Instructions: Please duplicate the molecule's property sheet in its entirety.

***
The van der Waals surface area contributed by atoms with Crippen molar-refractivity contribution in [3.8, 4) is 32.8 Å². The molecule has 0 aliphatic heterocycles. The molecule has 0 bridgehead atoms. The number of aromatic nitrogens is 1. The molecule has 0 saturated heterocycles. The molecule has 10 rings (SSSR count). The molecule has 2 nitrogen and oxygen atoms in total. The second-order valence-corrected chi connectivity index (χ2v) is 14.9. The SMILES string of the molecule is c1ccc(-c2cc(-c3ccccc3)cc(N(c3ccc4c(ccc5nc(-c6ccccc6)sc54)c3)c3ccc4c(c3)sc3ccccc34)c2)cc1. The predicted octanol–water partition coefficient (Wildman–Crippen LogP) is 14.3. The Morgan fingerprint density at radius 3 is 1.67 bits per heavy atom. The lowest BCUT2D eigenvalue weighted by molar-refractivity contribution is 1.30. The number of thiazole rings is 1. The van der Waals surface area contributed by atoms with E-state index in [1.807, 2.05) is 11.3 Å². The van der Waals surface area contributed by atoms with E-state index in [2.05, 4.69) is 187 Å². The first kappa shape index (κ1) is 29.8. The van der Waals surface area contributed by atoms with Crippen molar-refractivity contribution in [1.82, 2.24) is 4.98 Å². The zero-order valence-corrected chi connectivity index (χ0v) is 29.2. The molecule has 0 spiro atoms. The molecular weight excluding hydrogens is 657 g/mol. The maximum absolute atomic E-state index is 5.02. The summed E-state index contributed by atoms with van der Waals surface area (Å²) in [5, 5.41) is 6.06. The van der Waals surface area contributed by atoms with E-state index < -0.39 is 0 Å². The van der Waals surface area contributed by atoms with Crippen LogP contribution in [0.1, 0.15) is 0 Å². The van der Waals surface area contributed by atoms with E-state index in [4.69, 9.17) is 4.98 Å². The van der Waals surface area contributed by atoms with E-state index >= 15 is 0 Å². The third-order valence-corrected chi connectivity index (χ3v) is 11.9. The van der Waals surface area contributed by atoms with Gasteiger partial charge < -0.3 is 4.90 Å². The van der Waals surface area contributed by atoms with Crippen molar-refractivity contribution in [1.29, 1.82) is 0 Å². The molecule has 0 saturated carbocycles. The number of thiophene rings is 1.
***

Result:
The van der Waals surface area contributed by atoms with Crippen molar-refractivity contribution in [3.8, 4) is 32.8 Å². The molecule has 0 aliphatic heterocycles. The molecule has 0 bridgehead atoms. The number of aromatic nitrogens is 1. The molecule has 0 saturated heterocycles. The molecule has 10 rings (SSSR count). The molecule has 2 nitrogen and oxygen atoms in total. The second-order valence-corrected chi connectivity index (χ2v) is 14.9. The SMILES string of the molecule is c1ccc(-c2cc(-c3ccccc3)cc(N(c3ccc4c(ccc5nc(-c6ccccc6)sc54)c3)c3ccc4c(c3)sc3ccccc34)c2)cc1. The predicted octanol–water partition coefficient (Wildman–Crippen LogP) is 14.3. The Morgan fingerprint density at radius 3 is 1.67 bits per heavy atom. The lowest BCUT2D eigenvalue weighted by molar-refractivity contribution is 1.30. The number of thiazole rings is 1. The van der Waals surface area contributed by atoms with E-state index in [1.807, 2.05) is 11.3 Å². The van der Waals surface area contributed by atoms with E-state index in [2.05, 4.69) is 187 Å². The first kappa shape index (κ1) is 29.8. The van der Waals surface area contributed by atoms with Crippen molar-refractivity contribution in [1.82, 2.24) is 4.98 Å². The zero-order valence-corrected chi connectivity index (χ0v) is 29.2. The molecule has 0 spiro atoms. The molecular weight excluding hydrogens is 657 g/mol. The maximum absolute atomic E-state index is 5.02. The summed E-state index contributed by atoms with van der Waals surface area (Å²) in [5, 5.41) is 6.06. The van der Waals surface area contributed by atoms with E-state index < -0.39 is 0 Å². The van der Waals surface area contributed by atoms with Crippen LogP contribution in [0.1, 0.15) is 0 Å². The van der Waals surface area contributed by atoms with E-state index in [4.69, 9.17) is 4.98 Å². The van der Waals surface area contributed by atoms with E-state index >= 15 is 0 Å². The third-order valence-corrected chi connectivity index (χ3v) is 11.9. The van der Waals surface area contributed by atoms with Gasteiger partial charge < -0.3 is 4.90 Å². The van der Waals surface area contributed by atoms with Crippen molar-refractivity contribution in [1.29, 1.82) is 0 Å². The molecule has 0 saturated carbocycles. The number of thiophene rings is 1.